They Confessed to Minor Crimes. Then City Hall Billed Them $122K in ‘Prosecution Fees’

COACHELLA, Calif. – When Cesar Garcia pulled the letter out of his mailbox, he immediately recognized the name of the law firm on the envelope – Silver & Wright. Eighteen months ago, they had dragged him to court, called him a criminal, cost him thousands of dollars and made his life hell. What did they want now?

Garcia opened the letter, prepared for the worst, but was still shocked by what he found inside.

The law firm had sent him a bill for $26,000.

When he protested, the price climbed to $31,000.

“I thought it was a mistake,” Garcia said. “But then they told me no. They said I had to pay.”

Garcia, 41, a longtime desert resident, had been snared by the lowest level of the eastern Coachella Valley’s criminal justice system, where homeowners who commit some of the smallest crimes can be billed for the cost of their own prosecution. Garcia got in trouble with Coachella City Hall in 2015 after a city code inspector discovered he had expanded his living room, making space to run a small day care center, without first getting building permits. Silver & Wright, a law firm contracted as Coachella’s city prosecutor, took the building permit case to criminal court, filing 29 misdemeanor charges. Garcia signed a plea agreement, brought his house up to code, paid a $900 fine to the court and moved on with his life. But then, this April, Silver & Wright mailed Garcia that hefty bill for the cost of his case, saying if he didn’t pay up a lien would be put on his property and the city could potentially sell the house from under his feet.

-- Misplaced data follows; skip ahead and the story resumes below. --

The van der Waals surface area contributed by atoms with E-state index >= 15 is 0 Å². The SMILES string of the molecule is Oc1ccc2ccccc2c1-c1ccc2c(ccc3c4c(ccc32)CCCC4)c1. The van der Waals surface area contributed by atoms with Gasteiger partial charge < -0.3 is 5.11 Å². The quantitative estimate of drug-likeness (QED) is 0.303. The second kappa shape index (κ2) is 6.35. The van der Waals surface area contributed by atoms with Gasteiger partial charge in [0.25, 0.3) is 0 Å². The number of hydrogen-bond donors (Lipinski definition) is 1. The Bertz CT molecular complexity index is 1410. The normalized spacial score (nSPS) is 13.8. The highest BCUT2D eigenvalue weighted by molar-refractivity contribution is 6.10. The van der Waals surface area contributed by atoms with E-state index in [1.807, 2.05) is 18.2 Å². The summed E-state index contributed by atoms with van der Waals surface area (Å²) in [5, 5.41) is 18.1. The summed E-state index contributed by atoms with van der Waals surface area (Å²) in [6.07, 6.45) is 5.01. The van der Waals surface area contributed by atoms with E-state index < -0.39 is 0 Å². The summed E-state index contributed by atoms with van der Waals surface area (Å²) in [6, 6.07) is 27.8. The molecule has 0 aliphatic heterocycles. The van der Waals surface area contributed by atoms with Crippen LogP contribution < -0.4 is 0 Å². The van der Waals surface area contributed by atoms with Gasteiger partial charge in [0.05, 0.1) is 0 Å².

Garcia’s case may sound strange, but in the low-income cities of the eastern Coachella Valley, it is not. Empowered by the city councils in Coachella and Indio, the law firm Silver & Wright has repeatedly filed criminal charges against residents and businesses for public nuisance crimes – like overgrown weeds, a junk-filled yard or selling popsicles without a business license – then billed them thousands of dollars to recoup expenses. Coachella leaders said this week they will reconsider the criminal prosecutions strategy, but the change only came after defense attorneys challenged the city in court, saying the privatized prosecutors are forcing exorbitant costs on unsuspecting residents.

“Fixing his house was just a side effect. Collecting this money was always their goal,” said attorney Shaun Sullivan, who represents Garcia in a lawsuit seeking to erase his $31,000 bill from Silver & Wright.

“They saw a potential payday and jumped at it,” Sullivan added. “When it’s this easy, and this lucrative, they are going to look for ways and opportunities to do this as often as possible.”

Through an extensive review of public records, The Desert Sun has identified 18 cases in which Indio and Coachella charged defendants more than $122,000 in “prosecution fees” since the cities hired Silver & Wright as prosecutors a few years ago. With the addition of code enforcement fees, administration fees, abatement fees, litigation fees and appeal fees, the total price tag rises to more than $200,000.

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